During World War I, some 1,500 companies harvested towers of giant kelp, the world’s largest seaweed, from coastal beds between San Diego and Eureka to provide potash for gunpowder. Most shut down when their contracts expired after the war.
Soon after, the nation’s largest kelp company, known as Kelco, began operating ocean-going barges that cut and collected hundreds of tons of giant kelp each day off San Diego. A factory in the city’s Barrio Logan neighborhood processed it for food additives, pharmaceuticals, chemicals and other industries.
Others saw even greater possibilities.
Energy activists pushed seaweed as a renewable source of biofuel to ease America’s reliance on imported oil. The idea was to ferment kelp to generate methane, or process it to produce ethanol, as is done with corn and sugar cane.
But the marine biofuel industry never proved viable. Nor did proposals to create vast mid-ocean rafts of floating kelp to soak up greenhouse gases. ISP Alginates closed its Kelco plant in San Diego in 2005 and moved the operation to Scotland, rather than meet California’s environmental regulations.
Today, only a handful of smaller U.S. companies harvest seaweed. Those in California chiefly provide feed for abalone farms. Those in Maine mostly supply fertilizer, livestock feed and dietary supplements.
“People who eat dried seaweed are pretty dedicated to it,” said Ellen Andrews, marketing manager for Maine Coast Sea Vegetables, which sells powdered seaweed and Kelp Krunch Bars to natural food stores and health clinics. “It’s very healthy.”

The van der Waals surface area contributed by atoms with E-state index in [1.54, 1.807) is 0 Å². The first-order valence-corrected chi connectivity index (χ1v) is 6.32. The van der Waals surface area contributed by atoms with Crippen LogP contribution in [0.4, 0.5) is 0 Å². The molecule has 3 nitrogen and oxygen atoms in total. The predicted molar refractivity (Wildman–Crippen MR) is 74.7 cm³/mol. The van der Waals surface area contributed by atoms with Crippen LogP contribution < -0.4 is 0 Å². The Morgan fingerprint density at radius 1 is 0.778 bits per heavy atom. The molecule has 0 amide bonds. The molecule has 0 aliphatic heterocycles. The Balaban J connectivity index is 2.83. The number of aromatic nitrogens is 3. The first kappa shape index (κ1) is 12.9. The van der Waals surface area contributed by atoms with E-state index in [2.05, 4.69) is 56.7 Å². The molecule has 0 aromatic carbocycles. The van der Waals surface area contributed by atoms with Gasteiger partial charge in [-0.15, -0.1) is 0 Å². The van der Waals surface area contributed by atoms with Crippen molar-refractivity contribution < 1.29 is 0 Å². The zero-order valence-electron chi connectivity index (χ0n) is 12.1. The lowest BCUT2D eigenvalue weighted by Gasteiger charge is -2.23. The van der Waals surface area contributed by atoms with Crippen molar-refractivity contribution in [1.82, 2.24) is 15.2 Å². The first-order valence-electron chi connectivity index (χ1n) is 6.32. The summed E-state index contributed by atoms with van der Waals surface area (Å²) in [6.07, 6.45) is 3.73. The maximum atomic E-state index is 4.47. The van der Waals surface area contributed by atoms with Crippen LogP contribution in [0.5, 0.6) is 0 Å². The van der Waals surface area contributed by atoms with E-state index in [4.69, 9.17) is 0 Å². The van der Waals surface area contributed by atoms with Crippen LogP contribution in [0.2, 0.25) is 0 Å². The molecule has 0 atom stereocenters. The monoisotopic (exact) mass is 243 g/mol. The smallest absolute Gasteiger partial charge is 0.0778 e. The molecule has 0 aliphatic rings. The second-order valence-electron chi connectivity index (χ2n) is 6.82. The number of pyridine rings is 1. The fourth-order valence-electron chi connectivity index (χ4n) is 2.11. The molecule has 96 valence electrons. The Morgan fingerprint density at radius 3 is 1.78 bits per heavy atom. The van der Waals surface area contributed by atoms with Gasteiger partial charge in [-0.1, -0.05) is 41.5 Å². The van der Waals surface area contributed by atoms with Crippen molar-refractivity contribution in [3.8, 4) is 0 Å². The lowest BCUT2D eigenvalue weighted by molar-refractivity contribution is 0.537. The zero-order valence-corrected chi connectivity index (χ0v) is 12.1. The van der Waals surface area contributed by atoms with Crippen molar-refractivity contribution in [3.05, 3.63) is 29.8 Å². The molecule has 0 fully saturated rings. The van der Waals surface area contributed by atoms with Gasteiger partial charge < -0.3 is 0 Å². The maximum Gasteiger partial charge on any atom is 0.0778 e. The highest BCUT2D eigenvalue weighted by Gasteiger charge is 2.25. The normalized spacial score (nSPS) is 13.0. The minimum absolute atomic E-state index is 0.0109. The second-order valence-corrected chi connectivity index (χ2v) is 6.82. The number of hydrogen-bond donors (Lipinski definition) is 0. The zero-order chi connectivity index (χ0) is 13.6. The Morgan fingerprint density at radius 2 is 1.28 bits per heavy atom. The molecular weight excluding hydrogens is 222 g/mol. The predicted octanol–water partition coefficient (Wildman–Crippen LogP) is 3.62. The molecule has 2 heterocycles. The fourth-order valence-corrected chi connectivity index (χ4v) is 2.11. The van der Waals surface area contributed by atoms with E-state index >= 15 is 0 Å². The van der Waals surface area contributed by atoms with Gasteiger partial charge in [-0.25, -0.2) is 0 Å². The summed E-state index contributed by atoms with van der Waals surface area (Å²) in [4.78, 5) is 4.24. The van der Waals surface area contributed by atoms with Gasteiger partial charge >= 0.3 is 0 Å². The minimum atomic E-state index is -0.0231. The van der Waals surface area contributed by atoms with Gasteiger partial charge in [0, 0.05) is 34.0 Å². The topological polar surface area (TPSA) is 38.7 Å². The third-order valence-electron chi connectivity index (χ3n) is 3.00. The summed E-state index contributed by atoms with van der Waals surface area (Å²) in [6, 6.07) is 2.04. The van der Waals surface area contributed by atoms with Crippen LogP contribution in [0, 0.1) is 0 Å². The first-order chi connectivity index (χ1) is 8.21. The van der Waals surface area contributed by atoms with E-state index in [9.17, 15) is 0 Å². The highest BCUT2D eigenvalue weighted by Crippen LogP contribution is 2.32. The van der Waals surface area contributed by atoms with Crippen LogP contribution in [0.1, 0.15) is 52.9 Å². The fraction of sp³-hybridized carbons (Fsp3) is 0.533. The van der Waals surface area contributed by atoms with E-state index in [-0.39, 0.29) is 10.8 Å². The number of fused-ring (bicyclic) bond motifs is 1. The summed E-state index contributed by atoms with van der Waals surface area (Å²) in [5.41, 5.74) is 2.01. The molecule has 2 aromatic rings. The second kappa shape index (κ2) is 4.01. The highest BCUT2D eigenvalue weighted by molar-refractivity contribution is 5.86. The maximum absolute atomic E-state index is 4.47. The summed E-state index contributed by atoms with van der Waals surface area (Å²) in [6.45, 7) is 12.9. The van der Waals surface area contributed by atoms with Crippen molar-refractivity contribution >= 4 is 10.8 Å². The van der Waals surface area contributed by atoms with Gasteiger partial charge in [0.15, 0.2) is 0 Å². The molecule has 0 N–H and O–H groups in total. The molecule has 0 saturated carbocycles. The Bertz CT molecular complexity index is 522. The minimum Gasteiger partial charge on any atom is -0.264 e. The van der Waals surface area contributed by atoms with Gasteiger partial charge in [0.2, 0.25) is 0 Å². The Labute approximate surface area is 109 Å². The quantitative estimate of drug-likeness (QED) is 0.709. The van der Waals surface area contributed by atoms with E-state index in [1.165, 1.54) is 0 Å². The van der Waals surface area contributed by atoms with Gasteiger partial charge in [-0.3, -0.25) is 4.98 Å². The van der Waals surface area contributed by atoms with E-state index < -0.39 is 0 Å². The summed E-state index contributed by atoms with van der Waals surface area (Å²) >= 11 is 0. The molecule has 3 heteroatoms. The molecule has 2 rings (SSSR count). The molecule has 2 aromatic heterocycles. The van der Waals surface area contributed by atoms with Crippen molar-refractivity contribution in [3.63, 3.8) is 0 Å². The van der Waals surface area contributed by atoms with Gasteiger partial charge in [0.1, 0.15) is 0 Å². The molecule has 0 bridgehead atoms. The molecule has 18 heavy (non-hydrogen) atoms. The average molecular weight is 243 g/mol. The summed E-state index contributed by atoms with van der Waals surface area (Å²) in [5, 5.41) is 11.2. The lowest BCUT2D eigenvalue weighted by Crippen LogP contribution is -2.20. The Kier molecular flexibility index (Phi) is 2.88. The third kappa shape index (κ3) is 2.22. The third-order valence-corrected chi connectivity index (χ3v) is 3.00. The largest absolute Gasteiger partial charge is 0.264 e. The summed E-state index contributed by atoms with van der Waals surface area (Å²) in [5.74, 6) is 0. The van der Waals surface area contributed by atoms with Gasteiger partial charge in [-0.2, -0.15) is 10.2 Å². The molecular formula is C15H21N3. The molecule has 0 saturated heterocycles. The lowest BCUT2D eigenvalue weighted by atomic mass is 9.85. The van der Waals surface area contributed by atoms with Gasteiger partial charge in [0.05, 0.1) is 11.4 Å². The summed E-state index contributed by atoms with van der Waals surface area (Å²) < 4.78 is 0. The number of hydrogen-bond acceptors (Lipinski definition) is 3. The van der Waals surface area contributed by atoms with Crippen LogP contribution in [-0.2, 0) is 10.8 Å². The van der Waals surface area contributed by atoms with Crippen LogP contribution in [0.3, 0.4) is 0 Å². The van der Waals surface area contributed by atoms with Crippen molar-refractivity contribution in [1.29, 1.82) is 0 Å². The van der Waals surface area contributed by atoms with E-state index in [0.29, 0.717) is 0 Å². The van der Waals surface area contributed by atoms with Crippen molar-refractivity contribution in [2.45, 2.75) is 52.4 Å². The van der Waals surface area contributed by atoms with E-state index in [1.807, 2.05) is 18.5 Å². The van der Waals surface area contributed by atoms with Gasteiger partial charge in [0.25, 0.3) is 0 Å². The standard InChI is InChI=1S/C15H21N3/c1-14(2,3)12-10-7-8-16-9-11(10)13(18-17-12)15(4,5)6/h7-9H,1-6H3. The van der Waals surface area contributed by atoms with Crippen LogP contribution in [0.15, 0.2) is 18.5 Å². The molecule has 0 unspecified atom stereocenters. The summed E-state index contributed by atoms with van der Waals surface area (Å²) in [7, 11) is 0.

Some fans extol kelp’s supposed ability to combat everything from cancer and HIV infections to radiation poisoning and high blood pressure. Scientists say those claims are unproven at best.
“It’s a mineral supplement, not a miracle food,” said John Pease, professor emeritus of biology at UC Santa Cruz.
Olson, 53, founded his kelp farm after working as a treasure hunter, commercial fisherman and mussel grower. Dobbins, 45, was general manager of a bio-tech company before he heard Olson pitch kelp at a local supermarket.
“I see this as a potential way to create a whole new fishery in Maine,” said Dobbins.
He said they have invested about $300,000 so far. “We’re still losing our shirts,” he added.
Whether Americans will buy frozen kelp from the grocer as readily as frozen spinach remains to be seen. Rebranding may be the key.
“When you hear the term seaweed, you don’t have a positive reaction,” Yarish said. “You think about all that slimy crap on the beach and say, ‘Get it away from me.’ That’s why I like to say sea vegetable. It sounds much nicer.”